McDonald’s Japan is also one of, if not the last McDonald’s on the planet that still uses beef fat to deep fry the fries, hashbrowns, and pies. And the craziest part is how the oil isn’t smelly so everything actually, well, tastes pretty good.

My biggest addiction are the breakfast sandwiches and I am not even going to lie, I eat there at least once every two weeks.

If you’re ever in Japan, don’t turn your nose up on the McDonald’s here. Seriously, it’s worth trying.

I will leave you with one of my favorite breakfast sandwiches: the Mega Muffin (two sausage patties, bacon, egg, between McMuffins). SO. GOOD.

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Ikkaku: the best chicken to ever meet your mouth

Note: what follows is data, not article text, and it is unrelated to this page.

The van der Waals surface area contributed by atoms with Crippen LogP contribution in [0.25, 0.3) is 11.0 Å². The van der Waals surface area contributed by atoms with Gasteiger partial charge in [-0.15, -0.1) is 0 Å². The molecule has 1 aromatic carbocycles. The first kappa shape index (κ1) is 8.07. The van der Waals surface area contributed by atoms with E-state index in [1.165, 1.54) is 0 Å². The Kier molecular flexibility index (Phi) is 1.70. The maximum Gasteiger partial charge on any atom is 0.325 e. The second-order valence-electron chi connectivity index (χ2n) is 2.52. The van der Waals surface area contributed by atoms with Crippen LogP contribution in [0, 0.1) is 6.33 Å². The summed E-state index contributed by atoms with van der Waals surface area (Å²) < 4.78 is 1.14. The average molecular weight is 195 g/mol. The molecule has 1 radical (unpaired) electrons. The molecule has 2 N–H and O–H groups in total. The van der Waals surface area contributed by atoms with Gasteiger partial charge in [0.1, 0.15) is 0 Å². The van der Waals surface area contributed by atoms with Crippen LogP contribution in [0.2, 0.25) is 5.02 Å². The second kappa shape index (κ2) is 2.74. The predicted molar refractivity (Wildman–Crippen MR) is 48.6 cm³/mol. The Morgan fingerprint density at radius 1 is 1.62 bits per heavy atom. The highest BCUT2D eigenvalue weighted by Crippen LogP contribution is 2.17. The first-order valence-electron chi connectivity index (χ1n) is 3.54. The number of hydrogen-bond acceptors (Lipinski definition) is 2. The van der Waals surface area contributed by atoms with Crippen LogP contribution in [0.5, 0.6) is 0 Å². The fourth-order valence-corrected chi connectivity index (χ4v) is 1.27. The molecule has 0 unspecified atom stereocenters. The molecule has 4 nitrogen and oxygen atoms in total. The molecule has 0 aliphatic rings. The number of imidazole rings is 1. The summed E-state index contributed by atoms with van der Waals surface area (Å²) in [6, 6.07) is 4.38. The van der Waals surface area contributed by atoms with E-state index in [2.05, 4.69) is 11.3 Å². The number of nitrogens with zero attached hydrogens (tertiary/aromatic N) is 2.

Last summer, I traveled Fukuoka, Osaka, and Kyoto and during the Osaka leg, a girlfriend I’ve known for decades took us out in her hometown. We walk into this random building in the Umeda district of Osaka, head up to the 12th floor (?) or somewhere super high. Anyway, I would’ve never known about this spot unless she told me about it.

Turns out, this chicken place is a really famous.

Ikkaku, originating from the Shikoku region (wayyyyy down South of Japan) had an outpost in Osaka and because the population is higher in Osaka, Ikkaku became an Osaka staple. The style of chicken in Shikoku is a garlicky, peppery chicken with a kick but it’s not heavy at all and there is a huge cult following of this prep.